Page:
An astonishing life

December 8, 2010

A few weeks ago, on my way home on a crowded rush-hour train, I was
slouched down in my seat trying to hide my uncontrollable crying. I was sobbing
not for the lost souls of the world but because I had reached the end of Unbroken,
a new book by Laura Hillenbrand. As embarrassing as my public display of
emotion was, I could not stop reading.

Unbroken is the story of Louie Zamperini, who had (and is still having!) one
of the most eventful, tragic, exultant, inspiring lives you'll ever hear of.
Hillenbrand called his life "incomprehensibly dramatic." He was a maniacal
troublemaker and thief as a child, a national high school track star, a 1936
Berlin Olympian, a WWII Army Air Corps bombardier, a veteran of many fierce
battles, survivor of a plane crash followed by 47 days at sea, and a prisoner
in a Japanese POW camp.

Reading Unbroken is an exercise in astonishment. There is not
a single phase of Louie's life that doesn't touch the extremes of the human
experience. Just as she did with Seabiscuit, her earlier bestseller,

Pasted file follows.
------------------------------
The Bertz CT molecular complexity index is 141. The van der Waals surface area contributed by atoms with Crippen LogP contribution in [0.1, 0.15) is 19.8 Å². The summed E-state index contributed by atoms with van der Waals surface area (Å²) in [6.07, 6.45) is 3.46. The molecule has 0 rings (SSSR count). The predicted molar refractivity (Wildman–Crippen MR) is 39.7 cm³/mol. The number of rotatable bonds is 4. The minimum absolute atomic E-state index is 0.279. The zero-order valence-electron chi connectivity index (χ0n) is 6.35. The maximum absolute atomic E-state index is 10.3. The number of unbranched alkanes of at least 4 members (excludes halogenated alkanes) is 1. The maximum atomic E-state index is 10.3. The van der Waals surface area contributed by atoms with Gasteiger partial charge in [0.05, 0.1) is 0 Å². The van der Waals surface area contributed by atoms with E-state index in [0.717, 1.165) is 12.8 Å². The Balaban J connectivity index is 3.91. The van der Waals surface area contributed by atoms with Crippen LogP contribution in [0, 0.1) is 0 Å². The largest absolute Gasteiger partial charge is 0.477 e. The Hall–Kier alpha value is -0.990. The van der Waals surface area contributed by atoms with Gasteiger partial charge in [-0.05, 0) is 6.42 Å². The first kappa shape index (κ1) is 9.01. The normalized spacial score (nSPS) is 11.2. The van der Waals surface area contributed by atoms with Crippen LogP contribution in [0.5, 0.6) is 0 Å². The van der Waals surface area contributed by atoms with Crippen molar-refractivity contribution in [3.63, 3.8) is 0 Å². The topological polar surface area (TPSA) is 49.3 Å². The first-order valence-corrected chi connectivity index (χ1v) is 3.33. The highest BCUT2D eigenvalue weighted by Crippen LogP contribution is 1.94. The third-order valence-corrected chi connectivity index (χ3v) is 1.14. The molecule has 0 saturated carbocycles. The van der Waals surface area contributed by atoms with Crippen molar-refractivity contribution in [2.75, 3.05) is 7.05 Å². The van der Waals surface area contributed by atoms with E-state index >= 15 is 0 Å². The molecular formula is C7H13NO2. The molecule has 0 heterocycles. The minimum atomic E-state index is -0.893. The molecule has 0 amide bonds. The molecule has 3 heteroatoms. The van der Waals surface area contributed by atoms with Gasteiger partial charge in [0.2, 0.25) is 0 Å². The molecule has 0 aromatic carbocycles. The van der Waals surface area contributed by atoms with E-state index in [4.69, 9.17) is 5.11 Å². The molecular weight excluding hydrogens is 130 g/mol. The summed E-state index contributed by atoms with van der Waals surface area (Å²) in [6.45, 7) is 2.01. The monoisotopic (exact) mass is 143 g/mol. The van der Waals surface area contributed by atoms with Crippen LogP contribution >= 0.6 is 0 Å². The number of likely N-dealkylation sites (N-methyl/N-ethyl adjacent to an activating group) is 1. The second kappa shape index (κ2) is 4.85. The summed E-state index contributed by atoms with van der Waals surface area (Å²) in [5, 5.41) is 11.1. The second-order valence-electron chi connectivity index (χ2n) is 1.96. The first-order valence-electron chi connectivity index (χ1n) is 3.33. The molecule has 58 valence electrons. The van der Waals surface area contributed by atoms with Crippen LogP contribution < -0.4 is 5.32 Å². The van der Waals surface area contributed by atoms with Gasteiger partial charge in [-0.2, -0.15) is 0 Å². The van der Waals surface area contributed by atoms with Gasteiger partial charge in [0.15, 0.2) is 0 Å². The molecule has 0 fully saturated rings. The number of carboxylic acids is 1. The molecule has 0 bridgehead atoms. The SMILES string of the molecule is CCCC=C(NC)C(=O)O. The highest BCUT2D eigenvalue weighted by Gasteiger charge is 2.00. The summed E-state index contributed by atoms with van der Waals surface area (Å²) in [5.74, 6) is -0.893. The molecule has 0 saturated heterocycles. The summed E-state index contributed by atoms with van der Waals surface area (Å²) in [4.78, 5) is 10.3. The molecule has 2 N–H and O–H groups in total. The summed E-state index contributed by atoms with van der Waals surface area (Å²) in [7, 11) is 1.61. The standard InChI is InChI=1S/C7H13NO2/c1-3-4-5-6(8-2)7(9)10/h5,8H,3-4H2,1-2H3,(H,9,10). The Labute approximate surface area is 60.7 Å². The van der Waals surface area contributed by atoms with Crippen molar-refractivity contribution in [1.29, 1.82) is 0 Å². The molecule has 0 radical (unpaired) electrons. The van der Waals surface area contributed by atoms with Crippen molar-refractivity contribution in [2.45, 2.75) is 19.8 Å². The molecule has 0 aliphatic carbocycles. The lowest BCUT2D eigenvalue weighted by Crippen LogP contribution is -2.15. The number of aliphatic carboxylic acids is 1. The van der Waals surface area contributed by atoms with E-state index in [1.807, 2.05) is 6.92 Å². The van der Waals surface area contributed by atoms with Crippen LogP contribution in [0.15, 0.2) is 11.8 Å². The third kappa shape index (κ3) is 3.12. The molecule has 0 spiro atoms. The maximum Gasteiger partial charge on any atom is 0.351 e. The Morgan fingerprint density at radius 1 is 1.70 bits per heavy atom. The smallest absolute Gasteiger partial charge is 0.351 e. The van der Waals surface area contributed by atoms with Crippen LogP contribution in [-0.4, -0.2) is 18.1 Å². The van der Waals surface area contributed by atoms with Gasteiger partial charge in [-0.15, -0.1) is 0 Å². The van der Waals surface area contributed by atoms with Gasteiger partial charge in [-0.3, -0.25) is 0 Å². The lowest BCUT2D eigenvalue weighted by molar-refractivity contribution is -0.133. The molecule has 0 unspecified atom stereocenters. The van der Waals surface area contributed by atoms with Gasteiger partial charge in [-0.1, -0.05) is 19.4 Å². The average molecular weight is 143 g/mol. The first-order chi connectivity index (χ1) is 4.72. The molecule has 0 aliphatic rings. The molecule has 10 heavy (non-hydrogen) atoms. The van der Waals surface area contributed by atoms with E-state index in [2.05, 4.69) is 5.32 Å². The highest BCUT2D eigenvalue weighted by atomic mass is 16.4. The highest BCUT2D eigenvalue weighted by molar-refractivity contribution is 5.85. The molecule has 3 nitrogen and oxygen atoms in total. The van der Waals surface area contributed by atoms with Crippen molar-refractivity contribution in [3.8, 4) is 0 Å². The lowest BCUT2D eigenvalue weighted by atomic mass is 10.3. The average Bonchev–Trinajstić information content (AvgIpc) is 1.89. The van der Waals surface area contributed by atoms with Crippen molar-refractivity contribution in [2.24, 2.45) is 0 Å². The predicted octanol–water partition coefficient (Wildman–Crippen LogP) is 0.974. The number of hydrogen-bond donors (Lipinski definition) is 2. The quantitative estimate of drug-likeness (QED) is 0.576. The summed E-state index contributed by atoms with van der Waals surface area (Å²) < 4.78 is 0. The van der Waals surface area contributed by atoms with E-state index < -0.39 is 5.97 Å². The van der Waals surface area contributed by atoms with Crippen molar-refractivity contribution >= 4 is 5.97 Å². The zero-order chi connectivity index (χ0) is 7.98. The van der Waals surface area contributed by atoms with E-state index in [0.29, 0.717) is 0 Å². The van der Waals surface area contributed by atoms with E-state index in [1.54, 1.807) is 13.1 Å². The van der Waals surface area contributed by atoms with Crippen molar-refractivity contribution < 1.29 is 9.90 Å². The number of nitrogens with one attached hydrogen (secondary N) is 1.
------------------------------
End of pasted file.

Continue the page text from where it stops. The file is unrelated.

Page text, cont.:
Hillenbrand writes with an engaged but calm voice, letting the drama of the
story prove itself and letting you fall in love with Louie on your own. And you
will fall in love with Louie,
the rambunctious Italian who plays pranks on his Japanese prison guards, just
as he did with Olympic teammate Jesse Owens.

Given the title--and the subtitle and the preface, in which
Hillenbrand talks about interviewing Louie for the book--you don't have to
worry about whether or not he survives. But after a while you start to worry
about how he'll go on living. There is a moment, when his life raft is drifting
into eerily calm waters at the equatorial doldrums, when Louie feels he is face
to face with heaven. He vows that if he survives the war he'll dedicate himself
to serving others, a vow that seems less and less likely to be kept after years
of atrocious life in a POW camp.

Trying to keep hold of the conviction that he is or ever will be an
unbroken person again--let alone the charismatic, selfless one he was before
the war--is the real survival struggle of the book. If you are anything like me
(or my dad--I quickly handed the book off to him without waiting for Christmas),
it's a struggle you'll follow with devoted concern, and it will stay with you
long after you close the book.